“I think it’s the elephant in the room in the sense that it’s a lightning rod issue,” Tabler said. “It’s a crisis the U.N. is unable to deal with. And so, basically what happens is that you’re going to have a lot of speeches … but unless you get the Security Council agreeing I don’t see anything happening.”
Michael Weiss, research director at the London-based Henry Jackson Society think tank, said no breakthrough is likely at the General Assembly because Russian President Vladimir Putin has done nothing “to repudiate Assad.” Also, he added, Obama is reluctant to intervene in the Middle East as he fights for reelection on a record of ending the U.S. military role in Iraq and setting a 2014 deadline to withdraw from Afghanistan.
“All you are going to see for the next six months or longer is this continuing state of civil war,” Weiss said. “The rebels may assassinate members of the Assad regime, but until they have parity of weaponry and forces, Damascus will not fall.”
The anti-American turmoil in the region is likely to produce a more selective and nuanced approach to assisting Syria’s opposition, but radical forces will only benefit from Western passivity, observers suggest.
“The risk of not intervening is not just that you create greater operating room for jihadis,” said Emile Hokayem, a senior fellow at the International Institute for Strategic Studies. “You also risk not having any allies on the ground the day after Assad falls,” and no power to shore up moderates in the new Syria.
Apart from the question of intervention, the latest anti-American protests could influence the way the United States allocates the limited support it has been providing to the rebels fighting Mr. Assad’s government.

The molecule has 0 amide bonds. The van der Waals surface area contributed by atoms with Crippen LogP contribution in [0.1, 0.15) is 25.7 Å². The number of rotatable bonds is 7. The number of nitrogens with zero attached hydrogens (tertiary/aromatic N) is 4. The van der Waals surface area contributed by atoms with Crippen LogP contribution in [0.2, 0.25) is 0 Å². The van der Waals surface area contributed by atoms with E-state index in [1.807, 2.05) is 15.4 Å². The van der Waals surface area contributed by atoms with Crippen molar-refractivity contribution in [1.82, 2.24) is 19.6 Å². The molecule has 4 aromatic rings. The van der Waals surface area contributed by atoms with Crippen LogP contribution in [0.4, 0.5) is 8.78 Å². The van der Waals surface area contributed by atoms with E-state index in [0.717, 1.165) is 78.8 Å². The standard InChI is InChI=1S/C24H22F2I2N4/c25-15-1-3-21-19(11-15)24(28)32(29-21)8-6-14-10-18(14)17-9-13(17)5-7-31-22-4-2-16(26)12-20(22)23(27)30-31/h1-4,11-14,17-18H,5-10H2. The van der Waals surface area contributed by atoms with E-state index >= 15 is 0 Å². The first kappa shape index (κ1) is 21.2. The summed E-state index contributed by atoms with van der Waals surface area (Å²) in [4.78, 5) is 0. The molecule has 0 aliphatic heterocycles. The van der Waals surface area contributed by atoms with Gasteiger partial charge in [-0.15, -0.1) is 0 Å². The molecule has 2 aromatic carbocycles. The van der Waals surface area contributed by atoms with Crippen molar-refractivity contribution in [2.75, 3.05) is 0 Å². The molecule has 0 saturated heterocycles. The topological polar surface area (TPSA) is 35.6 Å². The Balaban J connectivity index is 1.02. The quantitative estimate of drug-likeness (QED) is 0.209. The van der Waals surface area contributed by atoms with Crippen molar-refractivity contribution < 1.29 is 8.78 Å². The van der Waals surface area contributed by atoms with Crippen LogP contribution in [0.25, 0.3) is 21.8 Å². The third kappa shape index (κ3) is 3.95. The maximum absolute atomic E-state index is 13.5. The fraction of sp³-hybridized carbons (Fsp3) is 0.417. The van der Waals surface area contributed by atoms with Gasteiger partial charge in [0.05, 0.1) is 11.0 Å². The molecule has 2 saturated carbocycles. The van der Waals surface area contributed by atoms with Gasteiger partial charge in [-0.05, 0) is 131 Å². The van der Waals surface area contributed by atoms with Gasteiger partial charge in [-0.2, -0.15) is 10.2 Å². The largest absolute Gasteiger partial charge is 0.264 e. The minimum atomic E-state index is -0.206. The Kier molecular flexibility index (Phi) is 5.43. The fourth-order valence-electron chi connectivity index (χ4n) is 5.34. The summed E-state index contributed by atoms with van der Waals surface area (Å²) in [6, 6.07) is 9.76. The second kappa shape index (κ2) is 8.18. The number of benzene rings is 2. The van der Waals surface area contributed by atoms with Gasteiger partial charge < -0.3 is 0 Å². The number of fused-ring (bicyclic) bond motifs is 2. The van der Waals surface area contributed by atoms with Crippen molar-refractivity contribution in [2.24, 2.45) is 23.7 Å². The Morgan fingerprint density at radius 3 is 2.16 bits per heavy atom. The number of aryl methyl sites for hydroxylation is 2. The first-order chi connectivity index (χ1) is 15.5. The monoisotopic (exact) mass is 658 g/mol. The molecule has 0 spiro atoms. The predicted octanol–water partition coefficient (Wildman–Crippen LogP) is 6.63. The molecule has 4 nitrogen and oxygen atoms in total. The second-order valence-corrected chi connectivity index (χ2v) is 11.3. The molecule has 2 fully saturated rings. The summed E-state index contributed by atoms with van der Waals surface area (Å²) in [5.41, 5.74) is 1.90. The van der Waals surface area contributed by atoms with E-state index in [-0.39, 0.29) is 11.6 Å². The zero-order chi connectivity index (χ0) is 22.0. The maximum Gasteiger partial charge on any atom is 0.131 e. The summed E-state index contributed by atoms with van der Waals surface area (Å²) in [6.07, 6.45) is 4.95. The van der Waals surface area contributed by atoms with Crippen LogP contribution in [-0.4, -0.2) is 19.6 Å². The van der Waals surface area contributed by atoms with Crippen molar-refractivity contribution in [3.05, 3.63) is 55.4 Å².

“The focus so far has been on identifying rebel groups to support” and weeding out the more Islamist elements, Hokayem tells the New York Times. “You can be sure those categories are going to harden.”
The Obama administration has cited concern that providing weapons to the opposition could inadvertently bolster jihadist groups as a reason for limiting support to the rebels to non-lethal supplies.
“However, U.S. allies are already providing material support to the Syrian opposition, and competing sources of funding threaten Syria’s future stability by enhancing the influence of more radical elements,” according to Jihad in Syria, a new report from the Institute for War Studies. “The confluence of jihadist interest with that of the Gulf states raises the possibility that these states may leverage jihadists for their own strategic purposes, while simultaneously limiting Western influence,” it warns:
In order to counter this effect, the U.S. should seek to channel this support in a way that bolsters responsible groups and players while ensuring that Salafi-jihadist organizations … are unable to hijack the opposition movement. If the U.S. hopes to counter this threat and stem the growing popularity of more radical groups, it must clearly identify secular and moderate Islamist opposition groups and encourage the international community to focus resources in support of those groups alone. Such focused support would increase the influence of moderate opposition groups and undercut the appeal of Salafism.
France has taken a more energetic approach to aiding – and possibly arming – the Syrian opposition.
Its U.N. Ambassador Gerard Araud believes that the Security Council “has never been as paralyzed as it is today since the end of the Cold War.”
“It is essential that we support the democratic opposition in Syria,” Araud said. “Some believe it is possible to choose between Assad and the Islamists. We tell them, `If you keep blocking, you’ll get Assad and then the Islamists.”‘
His concern is echoed by friends and associates of J. Christopher Stevens, the U.S. ambassador killed during the attack on the Benghazi consulate.
“Chris believes, and would say, ‘This takes a robust form of diplomacy that we’re not good at because we’re used to dealing with dictatorships,’ ” said Tabler, a Syria expert for the Washington Institute for Near East Policy. “He knew there were risks. What I’m worried about is if Libya is used as an excuse for the United States to pull back from the region. The reality there has just changed, and the people now are a factor in these countries.”